With the Republican gubernatorial primary less than a month away, the campaigns are departing from Gaylord B. Parkinson’s 11th Commandment for endorsement battles as they try to distinguish their brand for those likely to cast ballots in the August 12 vote.
The latest dig at the campaign of endorsed Johnson-Kuisle ticket comes from the Zellers camp, after the Caledonia Argus published an interview with Johnson’s running mate Bill Kuisle, in which Kuisle discussed continuing a frac sand mining moratorium. The Zellers campaign issued a press release rebuking the comments in the Argus, while promoting “responsible mining”; the Johnson campaign fired back with a press release of its own, claiming that Kuisle was addressing a local moratorium, while expressing Johnson’s support for local control over mining and responsible environmental review.
So beyond the spin war, what happened in Caledonia?
General manager Daniel McGonigle asked about frac sand mining, Republican-endorsed candidate for lieutenant governor stops by Argus offices:
Frac sand mining
“I’ve followed the issue a little bit in the papers,” said Kuisle, a farmer of 160 acres between Stewart and Rochester. “You can’t be an expert on every issue, but I think you’ve got to look at all sides. That is a tough one.”
He added: “I think the moratorium, give it six months or a year, to study the issue is a good thing. You need to determine what you hope to protect. Is it air pollution, trout streams, transportation?
“I think one of the big things is that the Minnesota Pollution Control Agency, the DNR, all these groups, there needs to be some coordination between them,” Kuisle said.
He said that the America has benefited from having the increased oil production that has taken place in western North Dakota.
“But there are several things to consider with gaining our independence from foreign oil.
“We need to make sure it’s being done right,” he said. “You want the least amount of environmental damage as possible.”
He continued that consideration needs to be given to the roads and transporting the sands to the railways.
“You want that to be as close a possible,” he said. “The roads are dangerous enough down here in this part of the state; you don’t want to add to that.”
Caledonia is county seat of Houston County, in the heart of silica sand deposits that have provoked much conflict over frac sand mining; in February, the Argus reported that Houston County commissioners unanimously voted to extend a county moratorium until March 2015.
Given that the article is structured by issue, rather than question, Bluestem contacted general manager and editor Daniel McGonigle about the context in which Kuisle made his comment. He emailed us this statement:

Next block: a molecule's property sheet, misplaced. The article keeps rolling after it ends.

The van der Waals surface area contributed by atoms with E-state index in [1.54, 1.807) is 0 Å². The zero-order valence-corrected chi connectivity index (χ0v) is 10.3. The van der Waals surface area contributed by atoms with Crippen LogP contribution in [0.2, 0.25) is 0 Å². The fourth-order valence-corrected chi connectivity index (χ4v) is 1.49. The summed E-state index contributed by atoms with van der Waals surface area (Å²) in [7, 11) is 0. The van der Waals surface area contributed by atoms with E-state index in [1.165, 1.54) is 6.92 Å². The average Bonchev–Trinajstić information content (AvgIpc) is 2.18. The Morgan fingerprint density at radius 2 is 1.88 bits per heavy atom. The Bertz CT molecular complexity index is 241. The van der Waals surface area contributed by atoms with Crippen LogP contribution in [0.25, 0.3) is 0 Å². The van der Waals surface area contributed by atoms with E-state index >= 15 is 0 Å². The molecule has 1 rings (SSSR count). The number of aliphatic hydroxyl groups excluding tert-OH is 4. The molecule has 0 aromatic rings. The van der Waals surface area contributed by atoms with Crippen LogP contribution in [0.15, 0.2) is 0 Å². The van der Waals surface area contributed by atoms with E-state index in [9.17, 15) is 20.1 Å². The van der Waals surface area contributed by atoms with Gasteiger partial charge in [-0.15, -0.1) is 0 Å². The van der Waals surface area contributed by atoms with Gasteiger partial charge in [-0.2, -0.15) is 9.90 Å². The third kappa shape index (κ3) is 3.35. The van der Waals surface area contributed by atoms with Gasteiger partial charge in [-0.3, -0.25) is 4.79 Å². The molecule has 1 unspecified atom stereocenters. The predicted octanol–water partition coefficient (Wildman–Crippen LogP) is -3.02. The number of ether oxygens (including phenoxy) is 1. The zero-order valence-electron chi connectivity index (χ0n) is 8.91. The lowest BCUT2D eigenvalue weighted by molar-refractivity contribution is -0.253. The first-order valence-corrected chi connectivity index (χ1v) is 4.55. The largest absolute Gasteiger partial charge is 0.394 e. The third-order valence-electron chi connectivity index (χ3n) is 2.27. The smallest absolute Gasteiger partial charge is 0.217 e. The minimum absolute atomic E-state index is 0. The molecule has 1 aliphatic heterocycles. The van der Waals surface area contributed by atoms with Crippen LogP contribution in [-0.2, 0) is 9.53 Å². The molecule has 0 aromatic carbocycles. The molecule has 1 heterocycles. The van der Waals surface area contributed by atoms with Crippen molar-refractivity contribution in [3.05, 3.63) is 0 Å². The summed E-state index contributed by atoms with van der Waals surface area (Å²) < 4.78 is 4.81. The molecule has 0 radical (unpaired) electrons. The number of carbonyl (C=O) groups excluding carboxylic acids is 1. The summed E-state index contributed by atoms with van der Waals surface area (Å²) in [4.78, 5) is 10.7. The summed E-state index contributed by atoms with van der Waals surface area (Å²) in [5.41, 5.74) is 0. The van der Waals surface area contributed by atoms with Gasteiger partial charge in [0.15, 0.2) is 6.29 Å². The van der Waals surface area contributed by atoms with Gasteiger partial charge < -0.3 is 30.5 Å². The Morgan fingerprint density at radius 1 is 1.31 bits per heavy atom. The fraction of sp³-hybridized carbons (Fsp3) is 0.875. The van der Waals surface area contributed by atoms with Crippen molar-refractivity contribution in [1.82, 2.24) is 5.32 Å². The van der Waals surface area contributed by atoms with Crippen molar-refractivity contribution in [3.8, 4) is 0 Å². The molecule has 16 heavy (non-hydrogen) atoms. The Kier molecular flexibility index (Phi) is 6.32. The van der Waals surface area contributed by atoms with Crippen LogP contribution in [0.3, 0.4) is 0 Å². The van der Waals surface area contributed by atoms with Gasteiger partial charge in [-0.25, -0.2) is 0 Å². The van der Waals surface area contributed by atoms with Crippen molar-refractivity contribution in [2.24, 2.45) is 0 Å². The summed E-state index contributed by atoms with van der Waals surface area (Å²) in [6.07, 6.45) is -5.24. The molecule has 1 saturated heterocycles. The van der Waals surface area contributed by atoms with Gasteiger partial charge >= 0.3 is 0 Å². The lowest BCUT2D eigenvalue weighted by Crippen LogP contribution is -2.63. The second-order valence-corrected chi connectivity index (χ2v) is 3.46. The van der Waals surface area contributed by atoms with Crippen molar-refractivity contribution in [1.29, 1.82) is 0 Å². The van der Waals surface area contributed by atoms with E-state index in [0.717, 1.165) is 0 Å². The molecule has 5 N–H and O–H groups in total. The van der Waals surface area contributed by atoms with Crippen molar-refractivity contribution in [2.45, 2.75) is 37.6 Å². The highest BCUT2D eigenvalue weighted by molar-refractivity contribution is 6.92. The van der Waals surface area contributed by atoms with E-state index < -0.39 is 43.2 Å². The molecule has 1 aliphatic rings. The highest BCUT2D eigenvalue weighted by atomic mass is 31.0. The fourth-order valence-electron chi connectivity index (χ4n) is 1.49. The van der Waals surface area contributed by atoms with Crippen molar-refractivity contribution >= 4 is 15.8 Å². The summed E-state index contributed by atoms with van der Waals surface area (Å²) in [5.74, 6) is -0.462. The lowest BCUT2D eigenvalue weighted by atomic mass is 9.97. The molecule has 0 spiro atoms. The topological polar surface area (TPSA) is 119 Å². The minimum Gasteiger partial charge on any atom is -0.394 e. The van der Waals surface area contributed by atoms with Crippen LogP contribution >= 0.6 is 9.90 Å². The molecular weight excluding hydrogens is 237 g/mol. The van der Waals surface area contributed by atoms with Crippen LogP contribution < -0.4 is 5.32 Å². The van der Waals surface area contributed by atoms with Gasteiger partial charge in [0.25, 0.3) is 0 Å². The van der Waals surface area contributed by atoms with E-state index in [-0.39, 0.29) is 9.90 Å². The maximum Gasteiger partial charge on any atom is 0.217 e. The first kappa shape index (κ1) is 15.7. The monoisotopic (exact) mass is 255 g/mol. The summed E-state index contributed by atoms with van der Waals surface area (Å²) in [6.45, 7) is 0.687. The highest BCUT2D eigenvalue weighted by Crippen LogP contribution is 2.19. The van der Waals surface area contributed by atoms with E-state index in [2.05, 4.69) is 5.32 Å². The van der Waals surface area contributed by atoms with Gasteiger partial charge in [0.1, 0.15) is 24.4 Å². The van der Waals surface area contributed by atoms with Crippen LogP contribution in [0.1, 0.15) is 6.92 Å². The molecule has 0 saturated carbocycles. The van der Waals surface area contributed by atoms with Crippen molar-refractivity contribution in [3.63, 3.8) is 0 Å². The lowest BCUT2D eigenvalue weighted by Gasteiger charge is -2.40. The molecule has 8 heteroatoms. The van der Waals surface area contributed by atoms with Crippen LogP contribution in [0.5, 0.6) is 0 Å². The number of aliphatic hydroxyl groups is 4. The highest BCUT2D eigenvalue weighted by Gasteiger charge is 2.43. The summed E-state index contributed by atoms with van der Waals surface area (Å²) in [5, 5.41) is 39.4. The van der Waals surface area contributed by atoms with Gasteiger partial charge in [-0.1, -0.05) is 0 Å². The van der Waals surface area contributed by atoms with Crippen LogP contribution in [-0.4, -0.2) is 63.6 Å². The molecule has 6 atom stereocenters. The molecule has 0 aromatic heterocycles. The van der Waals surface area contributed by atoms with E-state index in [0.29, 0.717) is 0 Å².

“Anyone who has ever interviewed a politician knows that they come to the media with talking points. Mr. Kuisle and the Johnson campaign wanted to discuss things like Obamacare and of course the staple of ‘creating jobs.’ I wanted to see where he stood on issues more important to the readers of Houston County, the biggest of which is Frac Sand Mining. To be honest, there were no talking points prepared and he tried to respond to the question without the benefit of having been coached by any political advisor, in my opinion. His opponents, who statewide haven’t mentioned the issue of frac sand mining or if so only marginally, then pounce on the comments. Typical political spin. I believe Mr Kuisle was speaking about allowing the local authorities time to understand all sides of the issue. As has been done so many times in the political arena, someone’s words are being used against them and manipulated to meet their ends. My take away from the interview was any politician who visits a particular area of the state when they are running for a state wide office should fully understand the issues important to the region and come in better prepared…or don’t bother scheduling an interview with the paper.”
Since Bluestem’s editor was taught by her beloved high school journalism teacher at St. Peter High to check out one’s own mother’s statements of affection, we decided to check that out–although we heartily recommend his pro tip to candidates to fully understand the issues important to a region and come prepared.
Bluestem also would like bloggers writing about industrial sand mining to treat the issue on its own terms, rather than as a proxy for the Range war over copper mining, but in thir rush to read and publish dueling press releases, we fully understand that that might be asking a bit much of their talents.
What have the candidates said about frac sand mining?
Here’s what we’ve found for prior statements from the Republican gubernatorial candidates and Governor Dayton’s most recent iteration in Houston County.
In some ways, Goodhue County was Ground Zero for frac sand mining protests when residents of Hay Creek Township discovered that they might become the next Wisconsin as far as sand mining goes. At one point, the former mayor of Red Wing Denis Egan resigned under public pressure when he took a job lobbying for the newly formed state industrial sand council.
On July 13, 2014, the Red Eagle Republican’s Danielle Killer reported in Johnson aiming for November: